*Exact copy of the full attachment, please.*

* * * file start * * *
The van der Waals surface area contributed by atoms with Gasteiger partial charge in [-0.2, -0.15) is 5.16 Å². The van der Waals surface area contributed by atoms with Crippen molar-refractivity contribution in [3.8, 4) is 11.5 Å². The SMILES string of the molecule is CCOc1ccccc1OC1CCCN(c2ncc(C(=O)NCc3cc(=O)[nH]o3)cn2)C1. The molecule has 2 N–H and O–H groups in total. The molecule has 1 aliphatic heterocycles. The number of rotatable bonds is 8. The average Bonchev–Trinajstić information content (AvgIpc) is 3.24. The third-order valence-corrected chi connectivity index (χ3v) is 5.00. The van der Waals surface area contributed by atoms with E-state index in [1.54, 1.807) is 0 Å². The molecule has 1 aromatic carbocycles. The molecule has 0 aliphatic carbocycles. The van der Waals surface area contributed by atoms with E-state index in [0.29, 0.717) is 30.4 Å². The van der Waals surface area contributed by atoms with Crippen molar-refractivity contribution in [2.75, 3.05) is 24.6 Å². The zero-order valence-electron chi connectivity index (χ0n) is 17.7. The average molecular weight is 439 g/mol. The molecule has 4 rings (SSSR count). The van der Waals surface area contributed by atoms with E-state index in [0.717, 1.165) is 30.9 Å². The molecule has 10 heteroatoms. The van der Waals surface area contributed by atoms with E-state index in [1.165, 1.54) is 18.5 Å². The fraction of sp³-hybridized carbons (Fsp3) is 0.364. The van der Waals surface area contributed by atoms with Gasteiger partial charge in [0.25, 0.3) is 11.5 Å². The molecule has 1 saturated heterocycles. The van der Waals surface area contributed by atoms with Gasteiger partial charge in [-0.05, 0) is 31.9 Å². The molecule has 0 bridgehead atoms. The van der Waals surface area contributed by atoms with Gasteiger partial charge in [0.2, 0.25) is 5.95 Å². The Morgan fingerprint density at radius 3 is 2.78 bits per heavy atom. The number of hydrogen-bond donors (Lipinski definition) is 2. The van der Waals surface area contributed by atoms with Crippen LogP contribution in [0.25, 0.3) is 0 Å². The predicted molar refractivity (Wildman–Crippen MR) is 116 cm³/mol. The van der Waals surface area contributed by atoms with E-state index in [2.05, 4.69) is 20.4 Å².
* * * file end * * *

The van der Waals surface area contributed by atoms with Gasteiger partial charge in [-0.2, -0.15) is 5.16 Å². The van der Waals surface area contributed by atoms with Crippen molar-refractivity contribution in [3.8, 4) is 11.5 Å². The SMILES string of the molecule is CCOc1ccccc1OC1CCCN(c2ncc(C(=O)NCc3cc(=O)[nH]o3)cn2)C1. The molecule has 2 N–H and O–H groups in total. The molecule has 1 aliphatic heterocycles. The number of rotatable bonds is 8. The average Bonchev–Trinajstić information content (AvgIpc) is 3.24. The third-order valence-corrected chi connectivity index (χ3v) is 5.00. The van der Waals surface area contributed by atoms with E-state index in [1.54, 1.807) is 0 Å². The molecule has 1 aromatic carbocycles. The molecule has 0 aliphatic carbocycles. The van der Waals surface area contributed by atoms with E-state index in [0.29, 0.717) is 30.4 Å². The van der Waals surface area contributed by atoms with Crippen molar-refractivity contribution in [2.75, 3.05) is 24.6 Å². The zero-order valence-electron chi connectivity index (χ0n) is 17.7. The average molecular weight is 439 g/mol. The molecule has 4 rings (SSSR count). The van der Waals surface area contributed by atoms with E-state index in [0.717, 1.165) is 30.9 Å². The molecule has 10 heteroatoms. The van der Waals surface area contributed by atoms with E-state index in [1.165, 1.54) is 18.5 Å². The fraction of sp³-hybridized carbons (Fsp3) is 0.364. The van der Waals surface area contributed by atoms with Gasteiger partial charge in [0.25, 0.3) is 11.5 Å². The molecule has 1 saturated heterocycles. The van der Waals surface area contributed by atoms with Gasteiger partial charge in [-0.05, 0) is 31.9 Å². The molecule has 0 bridgehead atoms. The van der Waals surface area contributed by atoms with Gasteiger partial charge in [0.2, 0.25) is 5.95 Å². The Morgan fingerprint density at radius 3 is 2.78 bits per heavy atom. The number of hydrogen-bond donors (Lipinski definition) is 2. The van der Waals surface area contributed by atoms with Crippen LogP contribution in [0.25, 0.3) is 0 Å². The predicted molar refractivity (Wildman–Crippen MR) is 116 cm³/mol. The van der Waals surface area contributed by atoms with E-state index in [2.05, 4.69) is 20.4 Å².